Department of Mathematics and
Statistics Faculty of Science and Engineering Course Outline (Fall 2007) |

AS/SC/AK/ MATH 1090 3.0 A |
Introduction to Logic
for Computer
Science |

Professor George
Tourlakis |
Classes: T (CLH G) and R (CLH H) 10:00am-11:30am |

DON'T PANIC :-) (This course is very similar to a serious programming
course; but easier)
(See also
the Course Description: departmental
course outline)
Learning to use Logic, which is what this
course is about, is like learning to use a programming language. In the latter case,
familiar to you from courses such as CSE 1020 3.0, one learns the
correct syntax of programs, and also learns what the various
syntactic
constructs do and mean, that is, their semantics.
After that, one
embarks, for
the rest
of the course, on sets of increasingly challenging programming
exercises, so that the
student becomes proficient in programming in said language. We will do the exact same
thing in MATH1090: We will learn the syntax of the logical language,
that is, what syntactically correct proofs look like. We will
learn what various syntactic constructs "say" (semantics). We will be
pleased to know that correctly written proofs are concise and
"checkable" means toward discovering mathematical "truths". We will
also learn
via a lot of practice how to
write a large variety of proofs that
certify all sorts of useful "truths" of mathematics. While the above is our main
aim, to equip you with a Toolbox
that you can use to discover truths,
we will
also look at the Toolbox as an object
of study and study
some of its properties (this is similar to someone explaining to you
what a hammer is good for before you take up carpentry). This study
belongs to the "metatheory" of
Logic. The content of the course
will thus be: The syntax and semantics of
propositional
and predicate logic and how to build "counterexamples" to expose
fallacies. Some basic and important "metatheorems" that
employ induction on numbers, but also on the complexity of terms,
formulas, and proofs will be also
considered. A judicious choice of a few topics in the " OK, one can grant that a computer science student needs to learn programming. But Logic? Well, the proper understanding of propositional logic is fundamental to the most basic levels of computer programming, while the ability to correctly use variables, scope and quantifiers is crucial in the use of loops, subroutines, and modules, and in software design. Logic is used in many diverse areas of computer science including digital design, program verification, databases, artificial intelligence, algorithm analysis, computability, complexity, and software specification. Besides, any science that requires you to reason correctly to reach conclusions uses logic.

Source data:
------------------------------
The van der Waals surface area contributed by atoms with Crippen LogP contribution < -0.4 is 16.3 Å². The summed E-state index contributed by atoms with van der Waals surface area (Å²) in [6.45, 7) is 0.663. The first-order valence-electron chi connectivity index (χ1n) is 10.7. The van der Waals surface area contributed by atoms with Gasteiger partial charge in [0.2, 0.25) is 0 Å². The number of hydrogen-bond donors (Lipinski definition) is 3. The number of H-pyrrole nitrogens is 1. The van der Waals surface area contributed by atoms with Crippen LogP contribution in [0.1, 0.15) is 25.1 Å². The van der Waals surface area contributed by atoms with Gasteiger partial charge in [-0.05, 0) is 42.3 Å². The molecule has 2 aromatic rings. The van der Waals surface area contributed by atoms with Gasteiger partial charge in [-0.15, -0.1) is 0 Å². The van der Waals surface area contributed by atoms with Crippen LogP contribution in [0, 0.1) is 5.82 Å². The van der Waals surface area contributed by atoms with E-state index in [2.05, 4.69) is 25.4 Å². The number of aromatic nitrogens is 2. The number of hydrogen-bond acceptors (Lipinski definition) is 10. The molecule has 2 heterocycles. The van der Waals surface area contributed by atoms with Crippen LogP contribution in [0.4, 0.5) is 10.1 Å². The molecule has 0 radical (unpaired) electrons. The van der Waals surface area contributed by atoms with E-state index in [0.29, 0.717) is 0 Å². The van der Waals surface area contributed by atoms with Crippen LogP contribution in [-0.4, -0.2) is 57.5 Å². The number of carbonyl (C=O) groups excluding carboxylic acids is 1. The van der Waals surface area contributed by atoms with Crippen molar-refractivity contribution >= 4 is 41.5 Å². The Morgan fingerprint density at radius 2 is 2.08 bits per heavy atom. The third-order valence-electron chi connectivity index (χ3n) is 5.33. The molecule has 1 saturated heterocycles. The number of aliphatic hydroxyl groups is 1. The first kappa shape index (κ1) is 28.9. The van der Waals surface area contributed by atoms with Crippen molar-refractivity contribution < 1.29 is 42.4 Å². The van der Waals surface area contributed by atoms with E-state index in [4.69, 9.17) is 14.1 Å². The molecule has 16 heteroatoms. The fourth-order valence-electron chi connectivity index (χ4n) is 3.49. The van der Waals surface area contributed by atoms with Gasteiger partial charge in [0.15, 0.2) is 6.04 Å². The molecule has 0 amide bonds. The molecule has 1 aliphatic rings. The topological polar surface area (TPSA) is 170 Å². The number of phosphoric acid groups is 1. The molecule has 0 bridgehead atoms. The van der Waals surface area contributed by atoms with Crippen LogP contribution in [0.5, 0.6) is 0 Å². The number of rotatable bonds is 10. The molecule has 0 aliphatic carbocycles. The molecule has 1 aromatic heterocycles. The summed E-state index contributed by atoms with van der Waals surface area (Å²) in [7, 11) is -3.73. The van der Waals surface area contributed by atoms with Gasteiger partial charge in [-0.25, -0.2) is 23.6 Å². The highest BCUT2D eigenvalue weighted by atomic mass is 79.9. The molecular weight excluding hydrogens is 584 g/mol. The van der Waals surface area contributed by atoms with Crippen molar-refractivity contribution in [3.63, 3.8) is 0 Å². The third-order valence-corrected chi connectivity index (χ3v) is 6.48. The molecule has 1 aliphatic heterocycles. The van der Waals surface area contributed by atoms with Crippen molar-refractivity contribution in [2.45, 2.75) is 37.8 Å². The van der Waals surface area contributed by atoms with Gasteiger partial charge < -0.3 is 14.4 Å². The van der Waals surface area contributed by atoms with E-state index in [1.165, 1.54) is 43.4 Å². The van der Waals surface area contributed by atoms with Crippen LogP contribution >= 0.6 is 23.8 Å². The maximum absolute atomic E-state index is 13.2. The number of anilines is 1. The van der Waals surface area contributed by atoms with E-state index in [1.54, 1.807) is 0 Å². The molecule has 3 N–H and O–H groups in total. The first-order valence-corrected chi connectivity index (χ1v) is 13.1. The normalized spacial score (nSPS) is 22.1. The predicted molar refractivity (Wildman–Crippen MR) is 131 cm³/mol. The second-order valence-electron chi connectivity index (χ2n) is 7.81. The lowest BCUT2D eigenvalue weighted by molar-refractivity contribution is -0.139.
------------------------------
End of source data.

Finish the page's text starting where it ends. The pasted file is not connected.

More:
AK/MATH 1710 6.0.
No Credit Retained Note :
This course
is
not open for credit to any student who has passed AS/SC/AK/MATH
4290 3.0.
Follow these links to
familiarise yourselves with Senate's expectations regarding Academic
Honesty, but also with many other Senate policies, in particular,
with those about Academic
Accommodation for Students with Disabilities, Religious
Accommodation and Repeating
Passed or Failed Courses for Academic Credit. See also this link. The
concept of "late assignments" does not exist in this course. Last date to drop a Fall 2007 (3
credit) course without receiving a grade is Nov. 9, 2007. There will also be Note:
Propositional calculus: semantics
(truth tables); axioms rules of inference and proofs (Hilbert style and
Equational); deduction theorem; connection between the truth
table techniques and proof techniques (soundness and completeness);
resolution. Predicate calculus:
axioms rules of
inference and proofs (Hilbert style and Equational); adding and removing the
universal quantifier; deduction theorem; more Leibniz rules; adding and removing the existential
quantifier; properties of equality; connection between syntax and
semantics (soundness and counterexample building). Note that these "notes"
constitute a book pre-print, now en
route to publication by John Wiley & Sons, Inc., where it is
planned to have a final
chapter on Gödel completeness and incompleteness. These topics are
not in our syllabus and
were never posted on-line. Last changed: Sep. 10, 2007 |